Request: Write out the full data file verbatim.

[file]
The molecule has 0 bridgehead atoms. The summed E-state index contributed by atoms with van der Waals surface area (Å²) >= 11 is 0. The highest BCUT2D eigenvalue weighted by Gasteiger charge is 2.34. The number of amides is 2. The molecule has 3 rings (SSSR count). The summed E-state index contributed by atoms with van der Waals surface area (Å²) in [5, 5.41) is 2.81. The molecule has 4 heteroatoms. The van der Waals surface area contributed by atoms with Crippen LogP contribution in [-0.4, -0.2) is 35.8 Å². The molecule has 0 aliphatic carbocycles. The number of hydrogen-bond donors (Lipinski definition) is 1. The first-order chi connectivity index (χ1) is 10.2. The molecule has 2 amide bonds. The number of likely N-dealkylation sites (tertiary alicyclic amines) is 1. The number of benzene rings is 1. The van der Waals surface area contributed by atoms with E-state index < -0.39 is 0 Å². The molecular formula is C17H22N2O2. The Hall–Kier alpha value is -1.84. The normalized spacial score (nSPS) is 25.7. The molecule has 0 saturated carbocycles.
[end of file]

The molecule has 0 bridgehead atoms. The summed E-state index contributed by atoms with van der Waals surface area (Å²) >= 11 is 0. The highest BCUT2D eigenvalue weighted by Gasteiger charge is 2.34. The number of amides is 2. The molecule has 3 rings (SSSR count). The summed E-state index contributed by atoms with van der Waals surface area (Å²) in [5, 5.41) is 2.81. The molecule has 4 heteroatoms. The van der Waals surface area contributed by atoms with Crippen LogP contribution in [-0.4, -0.2) is 35.8 Å². The molecule has 0 aliphatic carbocycles. The number of hydrogen-bond donors (Lipinski definition) is 1. The first-order chi connectivity index (χ1) is 10.2. The molecule has 2 amide bonds. The number of likely N-dealkylation sites (tertiary alicyclic amines) is 1. The number of benzene rings is 1. The van der Waals surface area contributed by atoms with E-state index < -0.39 is 0 Å². The molecular formula is C17H22N2O2. The Hall–Kier alpha value is -1.84. The normalized spacial score (nSPS) is 25.7. The molecule has 0 saturated carbocycles.